The Blues Project
Verve/Folkways/Sundazed LP 5317 LP
Produced by: Tom Wilson
Engineered by: Val Valentin (director of engineering)
Mixed by: N/A
Mastered by: Bob Irwin
Lacquer cut by: WG at Nashville Record Productions
Sundazed Issues Rare Mono Mix of Blues Project Classic
by Michael Fremer
August 01, 2010
The forced revisiting of old, long neglected favorites is one of the great benefits of reviewing reissues. I hadn’t played this chestnut for years, maybe decades and never in the mono mix since by then stereo ruled—at least for me and a small minority of other kids.
I was obsessed back then to find the stereo mixes of everything, not realizing that mono was better for many recordings, like the early Dylans, Stones and Beatles albums, among others.
It wasn’t easy finding stereo releases of rock records in the early to mid sixties. Even at Sam Goody's in Valley Stream, where I used to drive to from Queens as soon as I got my license, didn’t have such a great selection of stereo rock releases. Those that they did have were all segregated in an obscurely placed bin.
I found this one there in stereo in 1966 and so never heard the mono mix. The weird thing is, I just went to look for the stereo original that I know I had and it wasn’t there. It could have been misfiled, which means I may not find it for years. So I can’t compare this to the stereo original. How many times have I seen the stereo original at record conventions for a few bucks and not picked it up because I thought I had it? Don’t ask!
In any case, this Sid Bernstein managed band (well, at least he wrote the liner notes that spelled “Ithaca” “Ithica”) brought Al Koope to the attention of many rock fans (well his face, anyway since no names are included on the jacket), though of course by then he’d played organ on Dylan’s Highway 61 Revisited due to a combination of being in the right place at the right time (he was invited to observe by then-producer of the album Tom Wilson who went on to produce this album but not the Dylan album) and Balls with a capital “B.”
Dylan wanted an organ part “Like a Rolling Stone” and Kooper fibbed that he had one. Dylan loved what he came up with and the rest is history of which 100% of kids who bought this album were unaware.
When this, their second album was recorded, the band consisted of Danny Kalb (guitar), Steve Katz (guitar), Andy Kulberg (bass, flute), Roy Blumenfeld (drums) and Kooper on organ and most vocals. For some of us from Queens (Kooper grew up literally around the corner from me), it was clear that these boys had “Yiddische kups” or as Jaime Pressly so famously said it on The Howard Stern Show a few years ago, they had been “slapped a Yarmulke.” This made many of us very proud.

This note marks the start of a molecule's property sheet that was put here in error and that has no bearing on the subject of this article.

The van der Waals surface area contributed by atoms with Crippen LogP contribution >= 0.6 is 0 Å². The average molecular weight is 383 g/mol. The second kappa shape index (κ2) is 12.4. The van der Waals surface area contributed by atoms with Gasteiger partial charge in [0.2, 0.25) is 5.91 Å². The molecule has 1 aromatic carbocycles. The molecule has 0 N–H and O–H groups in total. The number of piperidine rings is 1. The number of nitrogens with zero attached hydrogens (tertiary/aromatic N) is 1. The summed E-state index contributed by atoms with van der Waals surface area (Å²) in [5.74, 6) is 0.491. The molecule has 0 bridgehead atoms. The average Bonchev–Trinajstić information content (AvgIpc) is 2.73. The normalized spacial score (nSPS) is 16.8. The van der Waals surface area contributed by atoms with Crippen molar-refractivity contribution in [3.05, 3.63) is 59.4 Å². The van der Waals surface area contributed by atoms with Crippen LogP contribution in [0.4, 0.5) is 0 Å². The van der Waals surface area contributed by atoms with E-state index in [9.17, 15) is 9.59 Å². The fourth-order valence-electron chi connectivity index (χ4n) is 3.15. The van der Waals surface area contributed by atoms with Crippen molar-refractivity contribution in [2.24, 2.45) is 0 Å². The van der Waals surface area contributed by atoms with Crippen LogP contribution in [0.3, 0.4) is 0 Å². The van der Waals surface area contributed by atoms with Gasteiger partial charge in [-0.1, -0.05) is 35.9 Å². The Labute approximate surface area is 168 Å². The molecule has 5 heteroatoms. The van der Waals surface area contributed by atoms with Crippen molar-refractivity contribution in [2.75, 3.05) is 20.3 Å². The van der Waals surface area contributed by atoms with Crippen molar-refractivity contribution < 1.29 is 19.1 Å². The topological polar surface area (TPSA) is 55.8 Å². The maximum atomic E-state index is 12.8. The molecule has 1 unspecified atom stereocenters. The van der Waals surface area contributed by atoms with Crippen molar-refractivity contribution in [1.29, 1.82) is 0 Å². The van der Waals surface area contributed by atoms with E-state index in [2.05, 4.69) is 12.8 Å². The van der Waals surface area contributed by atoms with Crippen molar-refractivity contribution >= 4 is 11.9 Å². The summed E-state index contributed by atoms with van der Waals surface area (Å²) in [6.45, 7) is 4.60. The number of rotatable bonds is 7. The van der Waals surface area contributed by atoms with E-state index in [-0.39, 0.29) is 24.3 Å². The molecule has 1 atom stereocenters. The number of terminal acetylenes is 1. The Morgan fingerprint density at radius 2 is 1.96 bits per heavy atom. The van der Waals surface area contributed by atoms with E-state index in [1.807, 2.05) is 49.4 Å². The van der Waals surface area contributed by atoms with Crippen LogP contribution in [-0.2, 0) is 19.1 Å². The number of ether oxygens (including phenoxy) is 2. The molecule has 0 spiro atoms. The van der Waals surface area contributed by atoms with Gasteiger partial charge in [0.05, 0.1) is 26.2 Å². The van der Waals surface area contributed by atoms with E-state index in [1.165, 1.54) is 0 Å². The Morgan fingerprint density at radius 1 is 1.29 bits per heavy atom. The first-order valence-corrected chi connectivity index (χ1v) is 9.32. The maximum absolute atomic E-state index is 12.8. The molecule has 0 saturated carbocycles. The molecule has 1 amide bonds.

The eclectic album features a catchy hard-blues opener, a dramatically tuneful “Steve’s Song” (by Katz) that resembles something Tim Buckley might have penned, a decent cover of Chuck Berry’s “You Can’t Catch Me,” and a long, extended Kooper blues extravaganza pulled from Muddy’s “Two Trains Running” that these young suburbanites pull off surprisingly well thanks to Kalb’s guitar wizardry and Kooper’s soulful singing.
Side two follows side one’s formula starting with another uptempo blues romp, “Wake Me, Shake Me” arranged by Kooper followed by Bob Lind’s tuneful pop confection “Cheryl’s Going Home.” But then the group hits a breezy, jazzy stride with Kooper’s “Flute Thing,” which holds up remarkably well all these years later and presages his turn to jazz with Blood Sweat and Tears. Speaking of which Jimmy Reed’s “Caress Me Baby” sounds like it informs “Something’s Going On” from the first BS&T album. The closer “Fly Away,” another Reed tune is done as a folksy, jazzy shuffle with a lonesome echo drenched harmonica part.
This is a relatively long and ambitious production packed with good tunes and even better playing. Few albums from that period were as eclectic, with nods to jazz, blues, folk and even early psychedelia. As for the production, well, it’s not great and nothing Sundazed could do would make it better. The sound is kind of hard and high frequency limited with a slightly metallic aftertaste, though a few tunes are better than others and overall it’s not offensive sounding.
I can’t remember the stereo mix but the mono works really well to fill out and strengthen a somewhat weak recording. If you remember this and you copy disappeared in a cannabis haze or your roommate or ex-wife took it, you’ll enjoy the reconnect. If you’re too young for that, you might enjoy hearing when youngsters could really play the blooze.
Thanks to Michael over at http://www.musicangle.com for the exclusive rights to reprint this material.
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